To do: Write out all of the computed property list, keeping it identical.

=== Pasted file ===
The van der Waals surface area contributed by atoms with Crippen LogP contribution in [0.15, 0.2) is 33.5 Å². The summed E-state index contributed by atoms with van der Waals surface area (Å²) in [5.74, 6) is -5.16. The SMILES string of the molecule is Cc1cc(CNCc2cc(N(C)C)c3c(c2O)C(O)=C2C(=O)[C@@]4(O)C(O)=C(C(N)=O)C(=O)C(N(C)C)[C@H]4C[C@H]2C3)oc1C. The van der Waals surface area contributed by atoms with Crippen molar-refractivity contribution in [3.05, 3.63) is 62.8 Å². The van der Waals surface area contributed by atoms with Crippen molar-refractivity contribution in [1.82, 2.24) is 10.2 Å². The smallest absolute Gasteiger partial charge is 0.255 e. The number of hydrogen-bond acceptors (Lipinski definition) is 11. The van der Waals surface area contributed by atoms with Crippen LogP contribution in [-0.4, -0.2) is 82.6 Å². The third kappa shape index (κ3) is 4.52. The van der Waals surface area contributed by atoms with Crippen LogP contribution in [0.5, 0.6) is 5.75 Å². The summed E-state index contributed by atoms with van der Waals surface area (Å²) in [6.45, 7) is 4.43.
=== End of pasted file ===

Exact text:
The van der Waals surface area contributed by atoms with Crippen LogP contribution in [0.15, 0.2) is 33.5 Å². The summed E-state index contributed by atoms with van der Waals surface area (Å²) in [5.74, 6) is -5.16. The SMILES string of the molecule is Cc1cc(CNCc2cc(N(C)C)c3c(c2O)C(O)=C2C(=O)[C@@]4(O)C(O)=C(C(N)=O)C(=O)C(N(C)C)[C@H]4C[C@H]2C3)oc1C. The van der Waals surface area contributed by atoms with Crippen molar-refractivity contribution in [3.05, 3.63) is 62.8 Å². The van der Waals surface area contributed by atoms with Crippen molar-refractivity contribution in [1.82, 2.24) is 10.2 Å². The smallest absolute Gasteiger partial charge is 0.255 e. The number of hydrogen-bond acceptors (Lipinski definition) is 11. The van der Waals surface area contributed by atoms with Crippen LogP contribution in [-0.4, -0.2) is 82.6 Å². The third kappa shape index (κ3) is 4.52. The van der Waals surface area contributed by atoms with Crippen LogP contribution in [0.5, 0.6) is 5.75 Å². The summed E-state index contributed by atoms with van der Waals surface area (Å²) in [6.45, 7) is 4.43.